Course Length: 5 days

Pre Requisites:

E-1 Composite Essentials for Engineers & Managers course, or

ER-1 Aerospace Repair Analysis & Substantiation, or

M-1/R-1 Advanced Composite Fabrication & Damage Repair - Phase 1, or

Equivalent experience with composite materials and processes.

Summary:

This course provides the backbone designing and analyzing composites with a thorough understand on classical laminate plate theory and failure criteria. The ES-2 course is perfect for engineers who did not take composite course during their university education, or who recognize that their university courses were too theoretical and did not provide enough practical understanding. ES-2 goes well beyond university level composite courses by using mechanical property data for modern composite materials that are currently available and evaluating these materials on existing composite configurations. The course is 80% analysis and 20% hands-on. The shop work involves manufacturing unidirectional and woven fabric panels at the lamina and laminate level as well as loading test coupons to failure. The course performs the analysis with a highly evolved Excel spreadsheet. Additionally, it introduces the students to composite analysis using FEA. ES-2 is a prerequisite for ES-3 and ES-4, unless the students have an extensive background with laminate analysis through their past work experience or university education. ES-2 is also recommended as an intermediate prerequisite between ER-1 and ER-2 for engineers performing repairs and modification who have access to load data.

Introduction:

Mathematical skills in matrix algebra and basic calculus are utilized. Participants without a thorough knowledge in composite materials or any analysis experience are strongly encouraged to take our Repair Analysis and Substantiation course as a prerequisite.

Engineers involved in the design and repair of composite structures are often required to analyze and develop a unique lamination sequence. This requires an understanding of the relationships between materials and their effects on the properties of the composite laminate. Students will develop and perform stress, strain and stiffness analysis using Laminated Plate Theory, as well as fabricate and perform structural testing on composite laminates. The mechanical testing will be compared with the computer analytical predictions.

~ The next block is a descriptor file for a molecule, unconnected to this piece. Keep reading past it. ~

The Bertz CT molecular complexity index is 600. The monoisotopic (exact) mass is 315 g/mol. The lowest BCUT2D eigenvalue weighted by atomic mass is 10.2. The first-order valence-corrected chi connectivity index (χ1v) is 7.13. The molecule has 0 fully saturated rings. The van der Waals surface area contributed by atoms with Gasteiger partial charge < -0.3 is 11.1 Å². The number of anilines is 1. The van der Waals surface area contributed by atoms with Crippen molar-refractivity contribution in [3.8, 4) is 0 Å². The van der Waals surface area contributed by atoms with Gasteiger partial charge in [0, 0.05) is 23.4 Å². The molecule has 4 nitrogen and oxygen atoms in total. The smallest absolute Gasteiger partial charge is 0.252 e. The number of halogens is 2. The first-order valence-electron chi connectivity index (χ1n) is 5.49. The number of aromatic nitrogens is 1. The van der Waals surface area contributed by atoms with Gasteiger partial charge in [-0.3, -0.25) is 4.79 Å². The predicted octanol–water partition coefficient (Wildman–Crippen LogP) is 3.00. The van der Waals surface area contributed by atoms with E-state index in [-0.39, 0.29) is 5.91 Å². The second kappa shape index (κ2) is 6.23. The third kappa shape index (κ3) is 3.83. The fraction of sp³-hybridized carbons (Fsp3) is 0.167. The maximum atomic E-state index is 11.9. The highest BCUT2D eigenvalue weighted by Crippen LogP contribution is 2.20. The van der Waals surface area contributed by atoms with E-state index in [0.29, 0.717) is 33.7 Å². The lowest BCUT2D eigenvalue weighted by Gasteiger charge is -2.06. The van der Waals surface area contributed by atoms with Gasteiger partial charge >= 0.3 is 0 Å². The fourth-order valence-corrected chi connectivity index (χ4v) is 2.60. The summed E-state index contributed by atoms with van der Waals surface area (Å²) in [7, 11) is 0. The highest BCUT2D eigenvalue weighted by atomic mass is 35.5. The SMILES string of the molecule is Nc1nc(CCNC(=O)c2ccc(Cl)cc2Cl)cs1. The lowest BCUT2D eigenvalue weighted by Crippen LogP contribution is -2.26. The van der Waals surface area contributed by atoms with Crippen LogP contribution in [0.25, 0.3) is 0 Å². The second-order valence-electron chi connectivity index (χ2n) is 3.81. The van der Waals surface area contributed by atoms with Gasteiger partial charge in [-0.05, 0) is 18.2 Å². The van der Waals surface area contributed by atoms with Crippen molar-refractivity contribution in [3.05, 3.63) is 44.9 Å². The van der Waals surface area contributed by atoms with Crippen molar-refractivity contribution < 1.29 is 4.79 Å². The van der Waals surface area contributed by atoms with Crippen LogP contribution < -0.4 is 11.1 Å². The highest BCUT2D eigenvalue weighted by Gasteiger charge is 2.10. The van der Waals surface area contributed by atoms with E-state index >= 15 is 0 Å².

This course will enable the engineer to determine the mechanical behavior of a laminated fiber-reinforced structure by understanding the interaction between the fiber and the matrix and the effects of the stacking sequence on a laminate. The class requires only a basic understanding of engineering loads, moments and deformations. The generalized stress-strain relationships for homogenous, isotropic materials are used to develop the stiffness and strength for an orthotropic, fiber-reinforced composite.

The course develops all of the necessary equations to understand the effects of resin content, fiber volume and material density. The analysis unfolds into lamination theory to study the results of lamination sequence and the requirements for ply orientation.

Simple computer programs are developed and used to demonstrate the effects of different configurations of the ABD matrix on the mechanical properties of a complete composite laminate. Failure criteria are applied to the composite laminate to finalize the design process.

Topics:

Key Lecture Topics:

  • Axis and coordinate systems for both the material and laminate.
  • Basic engineering loads, moments and deformations.
  • Stress and strain relationships.
  • Composite material properties.
  • Constitutive equation based on the stiffness and compliance matrices.
  • Off-axis, in-plane and transverse loading.
  • Interpretation of the A, B and D matrices.
  • ABD matrix effects on the physical properties for various lamination sequences.
  • Computer laminate analysis using the ABD matrix.
  • Laminate failure criteria.

Workshop Exercises:

  • Direct application of micro-mechanics and macro-mechanics brought from the theoretical classroom environment.
  • Computer design and simulation.
  • Wet layup and prepreg composite laminate fabrication.
  • Structural testing to failure; comparison between actual and theoretical calculations and analysis.